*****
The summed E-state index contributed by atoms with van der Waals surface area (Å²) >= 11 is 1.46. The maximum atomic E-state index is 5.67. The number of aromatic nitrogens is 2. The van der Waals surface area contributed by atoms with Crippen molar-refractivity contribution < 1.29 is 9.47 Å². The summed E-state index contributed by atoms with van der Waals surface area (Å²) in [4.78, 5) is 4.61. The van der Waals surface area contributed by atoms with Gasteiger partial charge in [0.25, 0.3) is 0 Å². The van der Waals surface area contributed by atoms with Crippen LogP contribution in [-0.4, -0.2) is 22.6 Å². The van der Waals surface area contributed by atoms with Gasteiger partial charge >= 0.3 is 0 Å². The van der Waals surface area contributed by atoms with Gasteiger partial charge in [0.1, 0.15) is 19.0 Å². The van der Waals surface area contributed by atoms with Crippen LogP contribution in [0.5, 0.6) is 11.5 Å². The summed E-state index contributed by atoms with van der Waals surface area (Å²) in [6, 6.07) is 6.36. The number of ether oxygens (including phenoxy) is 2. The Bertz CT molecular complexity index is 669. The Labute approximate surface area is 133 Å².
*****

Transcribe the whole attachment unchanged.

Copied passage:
The summed E-state index contributed by atoms with van der Waals surface area (Å²) >= 11 is 1.46. The maximum atomic E-state index is 5.67. The number of aromatic nitrogens is 2. The van der Waals surface area contributed by atoms with Crippen molar-refractivity contribution < 1.29 is 9.47 Å². The summed E-state index contributed by atoms with van der Waals surface area (Å²) in [4.78, 5) is 4.61. The van der Waals surface area contributed by atoms with Gasteiger partial charge in [0.25, 0.3) is 0 Å². The van der Waals surface area contributed by atoms with Crippen LogP contribution in [-0.4, -0.2) is 22.6 Å². The van der Waals surface area contributed by atoms with Gasteiger partial charge >= 0.3 is 0 Å². The van der Waals surface area contributed by atoms with Gasteiger partial charge in [0.1, 0.15) is 19.0 Å². The van der Waals surface area contributed by atoms with Crippen LogP contribution in [0.5, 0.6) is 11.5 Å². The summed E-state index contributed by atoms with van der Waals surface area (Å²) in [6, 6.07) is 6.36. The number of ether oxygens (including phenoxy) is 2. The Bertz CT molecular complexity index is 669. The Labute approximate surface area is 133 Å².